The Department of Defense revealed Thursday that a laser air defense system it is developing successfully fired drones, rockets, mortars and anti-tank missiles into a first series of tests last month.
According to the head of the ministry’s research and development team, Brig. Gen. (res.) Yaniv Rotem, the tests were performed in “challenging” areas and times.
“The use of a laser is a ‘game changer’ and the technology is simple to operate and proves to be economically viable,” he said.
In a video released by the ministry, the laser-based system can be seen intercepting a rocket, a mortar and a drone at an undisclosed location in the Negev desert of southern Israel during March this year.
The ministry has been testing the laser-based defense system for several years and shot down a drone last year. The most recent tests were the first to be successful against the other threats, including unmanned projectiles and anti-tank-guided missiles. (The latter was not shown in footage released by the ministry.)
Its research and development department originally planned to deploy the anti-missile system in 2024, but the military has pushed for an earlier deployment. Prime Minister Naftali Bennett announced in February that Israel would implement the system within the year.
This was apparently driven by concerns that in a future conflict, the military would not have sufficient interceptor missiles for the Iron Dome and other air defense systems to shoot down incoming rockets, missiles and drones.
“Every effort is being made to make the system operational as quickly as possible and to enable an efficient, inexpensive and innovative umbrella of protection,” Defense Secretary Benny Gantz said Wednesday.
The ground-based laser system – called Iron Beam – which is being developed together with the Rafael weapons manufacturer, is not intended to replace the Iron Dome or Israel’s other air defense systems, but to supplement and supplement them, shoot smaller projectiles down and leave larger ones for the more robust missile-based batteries.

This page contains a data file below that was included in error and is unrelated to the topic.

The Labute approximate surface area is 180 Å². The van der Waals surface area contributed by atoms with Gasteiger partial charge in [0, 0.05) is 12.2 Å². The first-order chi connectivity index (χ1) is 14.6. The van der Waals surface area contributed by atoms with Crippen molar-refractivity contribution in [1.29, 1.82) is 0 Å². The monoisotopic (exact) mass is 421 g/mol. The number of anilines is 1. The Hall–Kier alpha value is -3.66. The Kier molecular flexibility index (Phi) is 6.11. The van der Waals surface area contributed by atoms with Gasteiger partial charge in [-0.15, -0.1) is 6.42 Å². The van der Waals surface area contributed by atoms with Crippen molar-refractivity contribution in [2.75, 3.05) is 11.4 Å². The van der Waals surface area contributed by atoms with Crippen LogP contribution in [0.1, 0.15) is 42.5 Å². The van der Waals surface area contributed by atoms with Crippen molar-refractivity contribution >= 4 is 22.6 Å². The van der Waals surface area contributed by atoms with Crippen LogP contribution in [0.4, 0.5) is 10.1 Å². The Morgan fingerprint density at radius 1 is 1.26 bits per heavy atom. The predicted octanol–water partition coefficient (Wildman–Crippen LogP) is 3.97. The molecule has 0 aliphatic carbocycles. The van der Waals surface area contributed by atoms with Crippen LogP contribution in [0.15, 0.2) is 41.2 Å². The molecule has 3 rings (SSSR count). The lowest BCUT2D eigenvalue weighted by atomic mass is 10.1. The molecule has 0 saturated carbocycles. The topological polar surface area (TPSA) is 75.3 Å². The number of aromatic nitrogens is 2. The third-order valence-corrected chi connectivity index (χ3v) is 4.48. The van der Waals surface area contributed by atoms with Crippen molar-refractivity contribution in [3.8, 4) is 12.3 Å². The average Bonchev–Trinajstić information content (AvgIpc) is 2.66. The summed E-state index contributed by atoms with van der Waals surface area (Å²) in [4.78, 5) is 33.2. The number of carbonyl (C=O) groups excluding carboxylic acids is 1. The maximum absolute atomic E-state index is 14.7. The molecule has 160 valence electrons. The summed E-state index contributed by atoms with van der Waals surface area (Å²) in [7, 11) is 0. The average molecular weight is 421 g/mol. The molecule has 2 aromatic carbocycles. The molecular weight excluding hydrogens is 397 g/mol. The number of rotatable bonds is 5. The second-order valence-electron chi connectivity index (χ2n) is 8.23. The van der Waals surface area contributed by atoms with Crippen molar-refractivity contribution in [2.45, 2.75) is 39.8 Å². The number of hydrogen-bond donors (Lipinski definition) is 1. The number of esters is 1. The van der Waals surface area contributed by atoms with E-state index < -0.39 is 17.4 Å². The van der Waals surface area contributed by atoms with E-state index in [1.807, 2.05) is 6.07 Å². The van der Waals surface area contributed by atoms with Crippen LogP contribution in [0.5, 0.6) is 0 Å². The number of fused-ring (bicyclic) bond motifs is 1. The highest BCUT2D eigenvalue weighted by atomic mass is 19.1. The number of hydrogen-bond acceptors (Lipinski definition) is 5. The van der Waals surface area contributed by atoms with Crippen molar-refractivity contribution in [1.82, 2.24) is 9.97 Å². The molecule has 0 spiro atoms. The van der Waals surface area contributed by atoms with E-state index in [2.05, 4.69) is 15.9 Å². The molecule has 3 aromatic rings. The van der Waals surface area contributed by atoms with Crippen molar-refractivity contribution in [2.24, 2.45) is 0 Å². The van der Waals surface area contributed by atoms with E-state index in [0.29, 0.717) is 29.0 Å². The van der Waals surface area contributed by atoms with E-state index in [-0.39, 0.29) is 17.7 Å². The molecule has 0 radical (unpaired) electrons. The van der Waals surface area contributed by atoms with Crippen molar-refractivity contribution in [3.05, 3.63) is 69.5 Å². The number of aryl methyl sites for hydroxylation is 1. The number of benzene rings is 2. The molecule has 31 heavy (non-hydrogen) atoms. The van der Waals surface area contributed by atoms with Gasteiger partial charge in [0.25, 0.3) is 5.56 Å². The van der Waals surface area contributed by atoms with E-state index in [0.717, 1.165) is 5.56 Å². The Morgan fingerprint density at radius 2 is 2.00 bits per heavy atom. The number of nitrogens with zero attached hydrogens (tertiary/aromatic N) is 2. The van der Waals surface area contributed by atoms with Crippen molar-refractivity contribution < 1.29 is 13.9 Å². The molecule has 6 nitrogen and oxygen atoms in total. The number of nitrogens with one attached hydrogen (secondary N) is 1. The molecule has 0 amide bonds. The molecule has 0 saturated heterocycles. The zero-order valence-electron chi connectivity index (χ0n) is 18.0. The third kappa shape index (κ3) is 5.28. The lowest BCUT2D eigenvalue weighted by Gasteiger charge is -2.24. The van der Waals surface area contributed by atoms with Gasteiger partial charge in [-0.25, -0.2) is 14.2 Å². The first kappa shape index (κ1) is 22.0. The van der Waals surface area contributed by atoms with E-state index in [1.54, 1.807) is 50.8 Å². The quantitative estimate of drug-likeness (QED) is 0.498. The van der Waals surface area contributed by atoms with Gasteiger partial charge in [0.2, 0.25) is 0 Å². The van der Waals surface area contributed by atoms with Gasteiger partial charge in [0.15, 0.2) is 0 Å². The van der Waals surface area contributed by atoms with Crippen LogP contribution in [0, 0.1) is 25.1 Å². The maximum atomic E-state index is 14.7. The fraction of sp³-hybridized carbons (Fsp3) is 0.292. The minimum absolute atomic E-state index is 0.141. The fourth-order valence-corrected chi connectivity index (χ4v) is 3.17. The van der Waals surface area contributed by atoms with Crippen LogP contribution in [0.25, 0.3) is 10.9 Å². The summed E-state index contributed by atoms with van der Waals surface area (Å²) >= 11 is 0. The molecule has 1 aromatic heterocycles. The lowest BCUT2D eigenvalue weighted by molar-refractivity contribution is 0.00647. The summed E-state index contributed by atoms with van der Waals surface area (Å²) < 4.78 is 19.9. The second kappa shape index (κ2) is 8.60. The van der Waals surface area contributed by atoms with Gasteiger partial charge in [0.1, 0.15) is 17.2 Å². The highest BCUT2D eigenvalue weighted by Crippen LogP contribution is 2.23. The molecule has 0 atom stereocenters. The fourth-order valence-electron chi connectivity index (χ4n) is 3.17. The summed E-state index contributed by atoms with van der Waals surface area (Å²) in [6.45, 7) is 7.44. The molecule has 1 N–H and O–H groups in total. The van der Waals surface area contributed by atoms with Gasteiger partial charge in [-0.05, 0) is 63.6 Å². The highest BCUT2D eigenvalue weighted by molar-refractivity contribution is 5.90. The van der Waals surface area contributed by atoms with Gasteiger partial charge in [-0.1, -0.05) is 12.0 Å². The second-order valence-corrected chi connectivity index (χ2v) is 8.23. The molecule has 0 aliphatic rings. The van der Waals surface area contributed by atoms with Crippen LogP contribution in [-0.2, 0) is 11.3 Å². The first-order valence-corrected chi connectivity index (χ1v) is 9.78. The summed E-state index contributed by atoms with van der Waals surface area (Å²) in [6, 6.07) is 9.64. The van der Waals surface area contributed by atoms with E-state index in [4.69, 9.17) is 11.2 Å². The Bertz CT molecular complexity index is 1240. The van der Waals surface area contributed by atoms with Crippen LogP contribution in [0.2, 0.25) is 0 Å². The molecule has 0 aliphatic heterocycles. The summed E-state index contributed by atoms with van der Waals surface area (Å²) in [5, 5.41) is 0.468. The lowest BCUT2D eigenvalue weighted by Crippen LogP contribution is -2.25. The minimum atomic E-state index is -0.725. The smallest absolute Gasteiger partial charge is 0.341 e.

According to the ministry, Israel is among the first countries in the world to have succeeded in using powerful laser technology to develop a functioning air defense system and to demonstrate interceptions in operational scenarios.
Hundreds of millions of shekels have been allocated to the final development and pilot phases, where the system will be located on the border with the Gaza Strip.
Since the development began, the high-power laser has proven more powerful than the ministry’s team originally intended, officials said earlier, without specifying the exact number of kilowatts of electricity it operates on.
As long as there is a constant source of energy for the laser, there is no risk of ever running out of ammunition, according to the Department of Defense.
The disadvantage of a laser system is that it does not work well in times of low visibility, including heavy cloud cover or other bad weather. For that reason, the ministry also intends to mount the system on an aircraft, which would help circumvent this restriction by putting the system above the clouds, even though it is still a few years yet, ministry officials have said.
“The successful series of tests proved the unique nature of the system and intercepted a wide range of threats in a variety of scenarios,” said Rafael Advanced Defense Systems CEO Yoav Har-Even.
“The collaboration between Rafael and the Ministry of Defense [research team] has led to a technological breakthrough and the completion of a significant milestone, one that will enable us to reach the first operational capacity in a short time, ”he added.
The ministry said the system was an “effective, accurate, easy-to-use tool that is significantly cheaper than any other existing method of protection,” against the threats facing Israel.
The Lebanese Hezbollah terrorist group is believed to have an arsenal of about 130,000 rockets, missiles and mortar shells that the military believes will be used against Israel in a future war.
The two largest terrorist groups in the Gaza Strip, Hamas and the Palestinian Islamic jihad, are also each believed to possess thousands of rockets and mortar shells, even after firing up to 4,000 projectiles at Israel during last year’s 11-day war.
Israeli military officials have also said they have seen a growing trend in Iranian use of drone strikes in recent years, calling it Iran’s UAV terror.
Against these and other threats, Israel operates a multi-level air defense array consisting of the short-range Iron Dome, the medium-range David’s Sling and the long-range Arrow and Patriot systems.